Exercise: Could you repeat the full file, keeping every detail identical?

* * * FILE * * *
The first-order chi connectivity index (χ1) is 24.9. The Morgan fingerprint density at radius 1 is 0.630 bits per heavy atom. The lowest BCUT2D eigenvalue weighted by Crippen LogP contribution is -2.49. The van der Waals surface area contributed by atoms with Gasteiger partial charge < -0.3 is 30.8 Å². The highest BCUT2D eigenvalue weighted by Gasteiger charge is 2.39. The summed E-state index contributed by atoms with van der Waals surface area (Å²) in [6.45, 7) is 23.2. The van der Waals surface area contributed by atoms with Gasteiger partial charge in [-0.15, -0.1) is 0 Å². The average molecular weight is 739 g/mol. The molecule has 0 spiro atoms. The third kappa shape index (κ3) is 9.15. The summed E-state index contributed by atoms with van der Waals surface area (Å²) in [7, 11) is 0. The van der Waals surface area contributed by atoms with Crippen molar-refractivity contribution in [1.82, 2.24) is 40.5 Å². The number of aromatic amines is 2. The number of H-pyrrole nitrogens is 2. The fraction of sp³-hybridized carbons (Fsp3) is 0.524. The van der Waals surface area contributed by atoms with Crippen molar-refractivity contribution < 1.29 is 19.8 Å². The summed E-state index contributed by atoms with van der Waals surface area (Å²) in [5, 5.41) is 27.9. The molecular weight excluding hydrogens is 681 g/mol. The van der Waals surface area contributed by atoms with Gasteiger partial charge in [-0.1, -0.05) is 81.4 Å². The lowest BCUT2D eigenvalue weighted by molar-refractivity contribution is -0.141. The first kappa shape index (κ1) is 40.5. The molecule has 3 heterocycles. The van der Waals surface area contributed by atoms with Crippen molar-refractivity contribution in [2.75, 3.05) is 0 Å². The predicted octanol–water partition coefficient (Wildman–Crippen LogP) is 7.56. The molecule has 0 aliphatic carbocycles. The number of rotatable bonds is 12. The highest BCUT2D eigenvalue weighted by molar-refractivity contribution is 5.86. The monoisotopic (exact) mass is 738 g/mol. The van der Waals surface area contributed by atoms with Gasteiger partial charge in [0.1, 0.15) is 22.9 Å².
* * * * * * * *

The first-order chi connectivity index (χ1) is 24.9. The Morgan fingerprint density at radius 1 is 0.630 bits per heavy atom. The lowest BCUT2D eigenvalue weighted by Crippen LogP contribution is -2.49. The van der Waals surface area contributed by atoms with Gasteiger partial charge < -0.3 is 30.8 Å². The highest BCUT2D eigenvalue weighted by Gasteiger charge is 2.39. The summed E-state index contributed by atoms with van der Waals surface area (Å²) in [6.45, 7) is 23.2. The van der Waals surface area contributed by atoms with Gasteiger partial charge in [-0.15, -0.1) is 0 Å². The average molecular weight is 739 g/mol. The molecule has 0 spiro atoms. The third kappa shape index (κ3) is 9.15. The summed E-state index contributed by atoms with van der Waals surface area (Å²) in [7, 11) is 0. The van der Waals surface area contributed by atoms with Crippen molar-refractivity contribution in [1.82, 2.24) is 40.5 Å². The number of aromatic amines is 2. The number of H-pyrrole nitrogens is 2. The fraction of sp³-hybridized carbons (Fsp3) is 0.524. The van der Waals surface area contributed by atoms with Crippen molar-refractivity contribution < 1.29 is 19.8 Å². The summed E-state index contributed by atoms with van der Waals surface area (Å²) in [5, 5.41) is 27.9. The molecular weight excluding hydrogens is 681 g/mol. The van der Waals surface area contributed by atoms with Gasteiger partial charge in [-0.1, -0.05) is 81.4 Å². The lowest BCUT2D eigenvalue weighted by molar-refractivity contribution is -0.141. The first kappa shape index (κ1) is 40.5. The molecule has 3 heterocycles. The van der Waals surface area contributed by atoms with Crippen molar-refractivity contribution in [2.75, 3.05) is 0 Å². The predicted octanol–water partition coefficient (Wildman–Crippen LogP) is 7.56. The molecule has 0 aliphatic carbocycles. The number of rotatable bonds is 12. The highest BCUT2D eigenvalue weighted by molar-refractivity contribution is 5.86. The monoisotopic (exact) mass is 738 g/mol. The van der Waals surface area contributed by atoms with Gasteiger partial charge in [0.1, 0.15) is 22.9 Å².